The consumption of pancakes happens a lot in these books. It’s a leitmotif that seems to come up every few pages: at clan gatherings, after a hunt, or simply whenever it’s time to cram in much-needed calories. As Armstrong reminds us, werewolves have gargantuan appetites to go with their gargantuan strength; their time is spent “engaged in the three Fs of basic survival: feeding, fighting, and… reproduction.” Like pillow fights or running naked through a sprinkler, pancakes seem to be a metaphor for a pleasure we’re meant to give up in childhood. When you encounter a scene like Elena and Clay’s reunion, it’s hard not to think of how long it’s been since you last ate pancakes, let alone while in bed with someone you love. The older we get, the less frequently such treats find their way to the table. Pancakes are so filling, so high carb, so indulgent in this world of Atkins and organic muesli. And yet we still uphold them as one of our favourite foods, wishing we could eat them the way a werewolf does: without self-consciousness or guilt.
Armstrong’s novels render the less-tangible aspects of werewolf life, such as friendship, in an equally visceral yet no less poignant and relatable way. Most humans leave behind the tight cliques we form in high school for marriages and careers; not so the members of the Pack, whose bonds remain sealed by right and by nature. A Pack mate would not only lend you a cup of sugar for your soufflé; he would kill to avenge your name. In fact, day-to-day existence is so violent for Pack werewolves that they must learn to dispose of bodies—mostly those of tabloid reporters, hospital technicians, local cops, and especially “mutt” or non-Pack werewolves—without leaving any evidence. Their intensely shared concerns make for the kind of bond you see in buddies who have come back together from war.
Social intimacy also extends to sexual fluidity. Unexpectedly running into a friend, Elena receives a kiss that sweeps her off her feet: “It’s not asexual—nothing is asexual with Nick—but it’s completely non-threatening,” she muses. “I’m his friend and his best friend’s wife, and while that doesn’t stop him from kissing me or slipping into our bed and getting friendlier than a friend should, he means nothing by it… It’s nothing more than it appears to be—another level of the physical play and intimacy that cements Pack bonds.” Titillating sex scenes appear at regular intervals, in any number of inventive positions (though rarely, if ever, doggy style; read into that what you will). These interludes are essential to the books’ pacing, and integral to their appeal.
And what does werewolf sex teach us about human sex? That we don’t have enough of it, for one, and that we are too choosy about where and when it should happen. We boast of the mile-high club, but a werewolf would kill time in an airport tucked away down one of those shadowy, enigmatic corridors you see marked off with Slippery When Wet signs. In the werewolf world, you can hate someone, sleep with them, and then go back to hating them again. Sex can also be the equivalent of expense account dining among urban professionals, serving as a bridge between two independent beings or competitors, allowing someone to come home and think, well, he’s not such a bad guy after all.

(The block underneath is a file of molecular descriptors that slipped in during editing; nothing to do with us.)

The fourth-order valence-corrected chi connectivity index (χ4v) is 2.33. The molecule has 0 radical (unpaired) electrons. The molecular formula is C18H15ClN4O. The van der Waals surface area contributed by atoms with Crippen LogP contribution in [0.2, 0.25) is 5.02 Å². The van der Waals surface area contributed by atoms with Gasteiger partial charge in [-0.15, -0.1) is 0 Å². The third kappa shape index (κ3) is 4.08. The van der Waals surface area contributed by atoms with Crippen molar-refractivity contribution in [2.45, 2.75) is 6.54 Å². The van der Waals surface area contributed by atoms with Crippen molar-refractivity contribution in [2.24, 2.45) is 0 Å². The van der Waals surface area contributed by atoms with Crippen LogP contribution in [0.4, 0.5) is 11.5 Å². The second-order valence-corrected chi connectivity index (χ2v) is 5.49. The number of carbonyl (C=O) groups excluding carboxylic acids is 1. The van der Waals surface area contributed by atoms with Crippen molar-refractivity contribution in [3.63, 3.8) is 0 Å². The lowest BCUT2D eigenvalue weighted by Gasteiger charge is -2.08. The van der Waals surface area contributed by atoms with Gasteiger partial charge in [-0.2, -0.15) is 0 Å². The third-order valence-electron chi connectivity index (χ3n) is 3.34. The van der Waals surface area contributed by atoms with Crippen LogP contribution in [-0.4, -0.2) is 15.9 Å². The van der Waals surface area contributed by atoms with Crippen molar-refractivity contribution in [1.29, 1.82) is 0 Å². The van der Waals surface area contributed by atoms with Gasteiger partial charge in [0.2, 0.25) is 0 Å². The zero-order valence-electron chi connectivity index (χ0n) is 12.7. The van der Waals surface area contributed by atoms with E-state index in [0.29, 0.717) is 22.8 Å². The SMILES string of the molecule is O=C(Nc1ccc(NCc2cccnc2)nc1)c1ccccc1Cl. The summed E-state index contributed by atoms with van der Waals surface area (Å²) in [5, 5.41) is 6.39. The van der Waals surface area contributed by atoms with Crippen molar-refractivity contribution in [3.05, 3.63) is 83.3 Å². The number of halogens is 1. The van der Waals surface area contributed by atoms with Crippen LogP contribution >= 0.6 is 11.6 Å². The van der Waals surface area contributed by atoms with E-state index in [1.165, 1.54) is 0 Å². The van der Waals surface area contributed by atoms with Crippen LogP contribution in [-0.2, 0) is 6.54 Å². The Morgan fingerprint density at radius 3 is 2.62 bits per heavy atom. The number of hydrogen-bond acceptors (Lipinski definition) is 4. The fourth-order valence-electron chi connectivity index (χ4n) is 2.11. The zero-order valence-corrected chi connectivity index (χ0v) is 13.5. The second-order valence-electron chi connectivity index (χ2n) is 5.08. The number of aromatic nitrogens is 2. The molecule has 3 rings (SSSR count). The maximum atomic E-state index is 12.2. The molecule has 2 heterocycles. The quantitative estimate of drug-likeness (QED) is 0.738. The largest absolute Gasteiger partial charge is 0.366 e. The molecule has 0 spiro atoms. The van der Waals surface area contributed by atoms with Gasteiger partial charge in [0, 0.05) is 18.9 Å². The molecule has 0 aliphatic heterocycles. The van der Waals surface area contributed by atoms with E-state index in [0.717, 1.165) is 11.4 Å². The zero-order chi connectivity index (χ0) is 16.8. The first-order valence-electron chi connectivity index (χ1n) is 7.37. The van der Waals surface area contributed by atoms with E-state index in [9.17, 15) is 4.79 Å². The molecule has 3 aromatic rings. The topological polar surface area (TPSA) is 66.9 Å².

Most of us have to negotiate—with our partners, with our bosses—between what is good in the sense of what brings pleasure and what is good in the sense of what we should do. Werewolves don’t sacrifice one form of good for another. Nor do they apologize for bodily functions left unmentioned in polite company, never mind polite magazines. Armstrong’s overarching thesis is the age-old notion that, behind our codes of etiquette and our post-secondary educations and our copies of He’s Just Not That Into You, we’re all animals—and we might do better to acknowledge it more often.
Mind you, some things remain strange and unknowable, even to werewolves. Armstrong’s Otherworld, like our world, is coloured by alien occurrences, equal parts frightening and suggestive: the stereo that turns on by itself in the middle of the night, the room that doesn’t quite feel right, the old friend seen crossing the street who happens to be dead. Her characters react (ironically but understandably, given their physicality) to supernatural phenomena with great skepticism: “You still realize how this sounds,” Elena inquires of a couple of witches who have initiated contact with the werewolves. “You bring me here, issuing B-movie lines like ‘We know who you are.’”
Wisely, Armstrong doesn’t try to explain the whys and wherefores of her magical realm—much like J. K. Rowling’s approach with Hogwarts, where kids simply can fly around on broomsticks, or C. S. Lewis’s with Narnia, where fauns lead the way and play flutes. Instead, she allows the books’ humour and humanity to flourish amid escape, setting mystery and reality against one another in the same universe. Her world is certainly not one humans would want to replicate, as her vivid depictions of the violent side of werewolf life make clear. But it does offer the tantalizing promise of a better answer to those anxieties and half-formed questions that gnaw at us. It says that there are creatures at work there, and they are… like us, only more so.